GEORGE BUSINESS NEWS - Have you considered how safe you are against the coronavirus when shopping? Is the card machine sanitised before you put in your PIN? Or is there sanitiser at the pay point so that you can sanitise your hands after handling cash?
Does the cashier sanitise his/her hands between customers or before they handle your groceries? Does the guard at the door spray enough sanitiser on your hands to disinfect them properly?
Scientists warn that the possibility of a much worse and deadlier third wave of the Covid-19 pandemic will be inevitable if the vaccination programme is not accelerated.
But while vaccination has not been launched full-scale, simple behavioural changes help prevent the spread of the coronavirus, and the workplace and businesses play a huge role in this regard.
Below are some pointers from the City of Cape Town's guide on protocols that should be in place in businesses. The complete guide can be found on the Western Cape Government website at https://coronavirus.westerncape.gov.za/.
If you are a customer and notice that these measures are not in place at a business where you shop, you can report it anonymously on a simple complaint form on the website.
Guide for businesses:
- Counters, credit card machines and any other frequently used and touched objects must be cleaned after each customer.
- Employees should sanitise their hands before and after assisting each customer.
- Where possible, customers should process card payments themselves, thereby minimising contact with the cashier.
- Contactless systems should be encouraged at pay points.
- Electronic payments should not require further signing of any paper receipts.
- Customers should also sanitise their hands before and after interaction with an employee.
- If doors are not automated, keep them open where possible to minimise touching of door handles. Otherwise, position an employee (e.g. a security guard) at the door to open it for visitors.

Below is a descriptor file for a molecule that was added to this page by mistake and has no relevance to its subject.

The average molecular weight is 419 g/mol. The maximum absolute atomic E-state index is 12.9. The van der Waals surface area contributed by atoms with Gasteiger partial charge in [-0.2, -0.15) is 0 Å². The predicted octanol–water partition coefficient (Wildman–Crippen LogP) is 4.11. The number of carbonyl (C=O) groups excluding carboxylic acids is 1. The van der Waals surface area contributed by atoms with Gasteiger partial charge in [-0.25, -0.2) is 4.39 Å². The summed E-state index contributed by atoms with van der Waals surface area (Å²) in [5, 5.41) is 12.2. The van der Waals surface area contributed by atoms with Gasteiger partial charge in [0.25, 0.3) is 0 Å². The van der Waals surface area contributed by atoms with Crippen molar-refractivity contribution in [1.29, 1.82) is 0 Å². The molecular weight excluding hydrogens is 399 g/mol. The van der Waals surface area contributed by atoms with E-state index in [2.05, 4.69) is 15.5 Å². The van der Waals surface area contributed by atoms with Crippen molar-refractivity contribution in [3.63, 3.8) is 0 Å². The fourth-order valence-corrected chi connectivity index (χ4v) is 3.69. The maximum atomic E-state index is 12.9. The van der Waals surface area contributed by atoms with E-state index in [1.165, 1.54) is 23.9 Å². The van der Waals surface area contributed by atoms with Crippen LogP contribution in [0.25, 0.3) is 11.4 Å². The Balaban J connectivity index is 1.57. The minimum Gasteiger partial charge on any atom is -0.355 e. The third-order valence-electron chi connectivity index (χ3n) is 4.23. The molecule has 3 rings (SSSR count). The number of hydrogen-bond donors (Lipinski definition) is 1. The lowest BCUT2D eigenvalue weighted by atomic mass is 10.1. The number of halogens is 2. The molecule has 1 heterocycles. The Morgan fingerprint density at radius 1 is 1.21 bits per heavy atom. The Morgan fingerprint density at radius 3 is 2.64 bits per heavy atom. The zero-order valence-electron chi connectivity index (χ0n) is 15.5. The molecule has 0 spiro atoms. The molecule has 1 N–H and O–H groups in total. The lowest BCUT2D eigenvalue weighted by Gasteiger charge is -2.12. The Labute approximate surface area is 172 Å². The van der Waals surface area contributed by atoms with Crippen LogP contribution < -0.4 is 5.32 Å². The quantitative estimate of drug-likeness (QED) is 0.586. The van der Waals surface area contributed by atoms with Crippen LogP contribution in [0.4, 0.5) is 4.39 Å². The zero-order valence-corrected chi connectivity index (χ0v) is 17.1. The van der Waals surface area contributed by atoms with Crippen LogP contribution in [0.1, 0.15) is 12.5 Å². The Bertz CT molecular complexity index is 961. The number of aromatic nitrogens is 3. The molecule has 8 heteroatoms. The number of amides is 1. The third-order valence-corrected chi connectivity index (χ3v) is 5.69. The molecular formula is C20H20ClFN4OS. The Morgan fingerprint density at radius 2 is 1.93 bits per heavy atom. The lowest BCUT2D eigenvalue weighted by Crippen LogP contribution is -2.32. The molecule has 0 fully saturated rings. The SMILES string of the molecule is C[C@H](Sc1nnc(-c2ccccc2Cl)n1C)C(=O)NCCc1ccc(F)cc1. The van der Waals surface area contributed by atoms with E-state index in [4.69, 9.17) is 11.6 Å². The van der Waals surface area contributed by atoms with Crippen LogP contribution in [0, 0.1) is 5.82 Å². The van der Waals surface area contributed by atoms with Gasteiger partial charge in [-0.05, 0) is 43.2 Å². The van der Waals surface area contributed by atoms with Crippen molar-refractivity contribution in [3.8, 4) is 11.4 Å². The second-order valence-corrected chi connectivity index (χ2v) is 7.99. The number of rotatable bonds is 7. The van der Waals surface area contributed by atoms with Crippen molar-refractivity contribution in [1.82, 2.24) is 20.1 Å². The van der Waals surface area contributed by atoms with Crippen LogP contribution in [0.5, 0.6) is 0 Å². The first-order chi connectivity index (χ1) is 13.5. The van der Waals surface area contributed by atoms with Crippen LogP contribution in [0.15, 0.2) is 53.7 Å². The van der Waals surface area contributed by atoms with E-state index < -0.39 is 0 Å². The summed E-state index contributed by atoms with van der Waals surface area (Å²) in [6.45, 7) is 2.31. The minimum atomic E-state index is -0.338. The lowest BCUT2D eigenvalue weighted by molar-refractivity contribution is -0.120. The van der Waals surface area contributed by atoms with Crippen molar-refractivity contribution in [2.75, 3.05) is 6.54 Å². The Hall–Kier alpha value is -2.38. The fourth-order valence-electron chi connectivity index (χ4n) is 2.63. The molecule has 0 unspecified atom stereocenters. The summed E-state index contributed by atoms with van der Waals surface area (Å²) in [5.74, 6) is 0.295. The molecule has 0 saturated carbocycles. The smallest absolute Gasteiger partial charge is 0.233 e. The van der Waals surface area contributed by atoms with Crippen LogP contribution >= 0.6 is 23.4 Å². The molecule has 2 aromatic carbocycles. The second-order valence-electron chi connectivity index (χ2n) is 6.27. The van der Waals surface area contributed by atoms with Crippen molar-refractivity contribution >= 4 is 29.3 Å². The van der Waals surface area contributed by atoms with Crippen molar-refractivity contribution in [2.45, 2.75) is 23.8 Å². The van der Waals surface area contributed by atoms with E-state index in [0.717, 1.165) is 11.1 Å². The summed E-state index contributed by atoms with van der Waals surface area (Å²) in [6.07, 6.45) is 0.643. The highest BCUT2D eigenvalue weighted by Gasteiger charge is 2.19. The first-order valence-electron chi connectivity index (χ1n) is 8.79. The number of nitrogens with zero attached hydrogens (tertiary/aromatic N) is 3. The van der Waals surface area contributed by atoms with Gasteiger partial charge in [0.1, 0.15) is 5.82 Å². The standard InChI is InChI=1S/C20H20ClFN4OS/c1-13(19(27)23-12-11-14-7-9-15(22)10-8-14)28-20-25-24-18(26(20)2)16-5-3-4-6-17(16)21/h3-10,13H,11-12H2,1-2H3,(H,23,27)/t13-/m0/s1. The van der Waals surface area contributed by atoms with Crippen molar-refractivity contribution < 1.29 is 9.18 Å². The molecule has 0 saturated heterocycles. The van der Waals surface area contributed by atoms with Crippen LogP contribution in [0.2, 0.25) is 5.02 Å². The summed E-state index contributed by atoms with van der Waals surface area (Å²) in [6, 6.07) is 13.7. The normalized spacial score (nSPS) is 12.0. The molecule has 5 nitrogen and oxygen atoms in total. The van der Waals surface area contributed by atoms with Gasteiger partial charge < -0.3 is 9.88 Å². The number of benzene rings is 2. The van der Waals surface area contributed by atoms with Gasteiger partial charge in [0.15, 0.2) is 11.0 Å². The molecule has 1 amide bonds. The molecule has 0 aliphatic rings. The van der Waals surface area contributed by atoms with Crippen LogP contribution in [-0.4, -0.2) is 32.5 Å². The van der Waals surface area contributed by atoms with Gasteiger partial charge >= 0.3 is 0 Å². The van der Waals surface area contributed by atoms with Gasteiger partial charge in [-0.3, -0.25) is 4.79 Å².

- Anyone entering the premises must sanitise their hands on entering and exiting, especially if they touched the door handles.
- An employee placed at the entrance may be instructed to spray sanitiser onto the hands of people entering / exiting the premises.
- Biometric (fingerprint) access should be either disabled or sanitised before and after each use.
- Anyone entering the premises must wear a cloth mask.
- It is preferable that the employee sprays the sanitiser on the customer's hands instead of handing over the sanitiser bottle.
- Perspex® or glass guards may be used at customer service points to create a barrier between the customer and the employee.
- This should be accompanied by signage instructing that neither side of the guard should be touched. Both sides of the guard must also be cleaned regularly with soap, water and disinfectant.
- Employees must also wash their hands after they have touched people and/or surfaces and objects.
- Prevent people from entering the premises if there are too many people inside already. Allow a maximum of one person (including employees and customers) per 6m².
- Minimise queuing by implemen-ting appointment systems wherever possible.
- Where queuing cannot be avoided, ensure that customers adhere to physical distancing by placing markers on the floor to delineate 1½m intervals. Reinforce this by displaying appropriate signage and allocating an employee to monitor that distancing is adhered to.
- If a seated waiting area is used, seat people away from one another and limit the number that can be accommodated in the waiting room.
- Wipe the seats in the waiting area with a 70% alcohol solution after each use.
- Ensure that facilities are available for all employees and customers / visitors to wash their hands, or use alcohol-based hand sanitiser frequently.
'We bring you the latest George, Garden Route news'